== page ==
cover image Nory Ryan's Song

Nory Ryan's Song

Patricia Reilly Giff. Delacorte Press Books for Young Readers, $15.95 (160pp) ISBN 978-0-385-32141-9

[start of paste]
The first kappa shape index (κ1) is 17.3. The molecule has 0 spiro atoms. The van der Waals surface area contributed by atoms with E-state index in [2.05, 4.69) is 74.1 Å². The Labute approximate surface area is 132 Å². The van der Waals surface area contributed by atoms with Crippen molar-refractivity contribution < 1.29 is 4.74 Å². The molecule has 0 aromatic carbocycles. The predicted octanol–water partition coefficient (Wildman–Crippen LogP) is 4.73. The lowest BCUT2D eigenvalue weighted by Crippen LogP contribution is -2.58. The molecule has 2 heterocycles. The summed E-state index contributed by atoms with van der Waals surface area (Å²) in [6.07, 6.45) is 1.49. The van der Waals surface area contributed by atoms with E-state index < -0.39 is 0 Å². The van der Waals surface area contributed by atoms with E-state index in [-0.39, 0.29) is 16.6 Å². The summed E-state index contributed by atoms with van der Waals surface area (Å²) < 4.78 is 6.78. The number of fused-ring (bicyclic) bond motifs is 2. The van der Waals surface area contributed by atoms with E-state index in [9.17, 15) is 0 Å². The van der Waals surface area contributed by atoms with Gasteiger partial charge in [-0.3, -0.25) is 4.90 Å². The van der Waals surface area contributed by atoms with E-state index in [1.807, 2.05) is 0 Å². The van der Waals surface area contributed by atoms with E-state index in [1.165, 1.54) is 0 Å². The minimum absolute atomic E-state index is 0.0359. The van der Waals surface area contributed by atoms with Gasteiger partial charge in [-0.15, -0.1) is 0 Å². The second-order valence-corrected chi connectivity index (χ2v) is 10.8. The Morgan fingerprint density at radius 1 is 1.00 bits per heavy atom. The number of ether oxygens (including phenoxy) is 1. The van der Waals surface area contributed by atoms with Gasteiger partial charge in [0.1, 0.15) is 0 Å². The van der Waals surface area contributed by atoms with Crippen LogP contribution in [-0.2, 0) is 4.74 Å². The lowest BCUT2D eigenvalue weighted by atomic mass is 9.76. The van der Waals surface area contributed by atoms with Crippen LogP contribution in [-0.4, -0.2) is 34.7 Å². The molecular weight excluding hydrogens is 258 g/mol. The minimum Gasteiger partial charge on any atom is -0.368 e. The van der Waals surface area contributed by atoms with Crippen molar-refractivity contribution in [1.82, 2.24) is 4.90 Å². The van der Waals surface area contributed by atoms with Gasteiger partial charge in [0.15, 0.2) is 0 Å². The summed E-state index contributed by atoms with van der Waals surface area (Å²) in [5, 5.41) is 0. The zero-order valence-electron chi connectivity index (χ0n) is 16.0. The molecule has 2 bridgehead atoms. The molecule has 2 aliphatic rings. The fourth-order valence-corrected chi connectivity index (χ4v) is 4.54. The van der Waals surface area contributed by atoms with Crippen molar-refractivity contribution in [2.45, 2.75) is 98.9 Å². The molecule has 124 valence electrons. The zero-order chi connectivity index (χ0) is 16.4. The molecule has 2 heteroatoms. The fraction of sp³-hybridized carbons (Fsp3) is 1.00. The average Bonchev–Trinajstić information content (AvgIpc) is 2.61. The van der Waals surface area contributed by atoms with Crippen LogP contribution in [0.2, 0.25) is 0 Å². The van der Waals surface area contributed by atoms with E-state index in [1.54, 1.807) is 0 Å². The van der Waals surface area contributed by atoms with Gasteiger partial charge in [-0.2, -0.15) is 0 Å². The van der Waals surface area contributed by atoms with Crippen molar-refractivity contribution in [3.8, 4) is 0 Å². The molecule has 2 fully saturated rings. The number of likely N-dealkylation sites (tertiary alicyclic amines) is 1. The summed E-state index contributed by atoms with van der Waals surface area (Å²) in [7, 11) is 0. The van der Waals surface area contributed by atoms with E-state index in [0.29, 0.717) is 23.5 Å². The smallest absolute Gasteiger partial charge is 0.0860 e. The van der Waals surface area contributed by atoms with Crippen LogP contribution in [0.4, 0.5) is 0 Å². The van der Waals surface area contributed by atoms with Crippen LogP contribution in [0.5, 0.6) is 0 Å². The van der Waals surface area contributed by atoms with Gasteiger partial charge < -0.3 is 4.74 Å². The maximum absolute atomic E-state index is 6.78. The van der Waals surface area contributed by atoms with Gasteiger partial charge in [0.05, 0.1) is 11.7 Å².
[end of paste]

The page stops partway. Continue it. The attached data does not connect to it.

In a novel inspired by her own heritage, Giff (Lily's Crossing) meticulously recreates An Gorta M r, the Great Hunger, as she traces a 19th-century Irish girl's struggle to survive in her small village of Maidin Bay. As the story opens, 12-year-old Nory Ryan describes her neighbors being put out of their homes and her own family's oppression under English imperialists. Nory's widower father is in Galway earning money for rent while Nory, her two older sisters, Maggie and Celia, and her younger brother, Patch, stay with their grandfather. The celebration of Maggie's wedding and passage to America becomes overshadowed by the grim realities around them. Giff slowly builds the suspense as the potato blight begins to travel down the west coast from Sligo, and describes the rotting smell as the disaster strikes closer to Nory's home. Day-to-day worries about survival supplant the heroine's dreams of some day joining Maggie in New York. Allowing few glimmers of hope and numerous setbacks for Nory and her loved ones, this gritty slice of realism grows increasingly ominous as it progresses. At the same time, the hardships throw Nory together with her aging neighbor, Anna, a healer who initially frightens her, and their growing friendship is one of the novel's greatest strengths. Other characters, such as Celia, Maggie and Granda, are not as fully fleshed out. Still, vivid descriptions of the stench of failed crops and the foul-tasting food that keeps them alive will linger in readers' minds even after Nory's salvation is secured. Ages 8-12. (Sept.)